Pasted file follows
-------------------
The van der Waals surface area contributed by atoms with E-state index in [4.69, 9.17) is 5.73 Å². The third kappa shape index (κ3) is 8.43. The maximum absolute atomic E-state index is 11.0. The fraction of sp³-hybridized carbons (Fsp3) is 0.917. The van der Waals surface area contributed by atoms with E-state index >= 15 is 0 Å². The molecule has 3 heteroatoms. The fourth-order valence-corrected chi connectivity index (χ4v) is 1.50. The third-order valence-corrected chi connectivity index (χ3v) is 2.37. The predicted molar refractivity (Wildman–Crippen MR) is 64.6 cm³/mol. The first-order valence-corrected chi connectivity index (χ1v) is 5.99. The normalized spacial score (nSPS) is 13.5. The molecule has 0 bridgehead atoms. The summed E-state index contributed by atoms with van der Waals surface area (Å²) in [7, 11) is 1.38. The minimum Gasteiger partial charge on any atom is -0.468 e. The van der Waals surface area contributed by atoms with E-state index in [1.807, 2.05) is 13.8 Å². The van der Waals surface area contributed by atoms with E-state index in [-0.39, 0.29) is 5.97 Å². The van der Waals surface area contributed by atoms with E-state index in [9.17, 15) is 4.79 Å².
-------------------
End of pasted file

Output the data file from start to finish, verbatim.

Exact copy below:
The van der Waals surface area contributed by atoms with E-state index in [4.69, 9.17) is 5.73 Å². The third kappa shape index (κ3) is 8.43. The maximum absolute atomic E-state index is 11.0. The fraction of sp³-hybridized carbons (Fsp3) is 0.917. The van der Waals surface area contributed by atoms with E-state index >= 15 is 0 Å². The molecule has 3 heteroatoms. The fourth-order valence-corrected chi connectivity index (χ4v) is 1.50. The third-order valence-corrected chi connectivity index (χ3v) is 2.37. The predicted molar refractivity (Wildman–Crippen MR) is 64.6 cm³/mol. The first-order valence-corrected chi connectivity index (χ1v) is 5.99. The normalized spacial score (nSPS) is 13.5. The molecule has 0 bridgehead atoms. The summed E-state index contributed by atoms with van der Waals surface area (Å²) in [7, 11) is 1.38. The minimum Gasteiger partial charge on any atom is -0.468 e. The van der Waals surface area contributed by atoms with E-state index in [1.807, 2.05) is 13.8 Å². The van der Waals surface area contributed by atoms with E-state index in [-0.39, 0.29) is 5.97 Å². The van der Waals surface area contributed by atoms with E-state index in [9.17, 15) is 4.79 Å².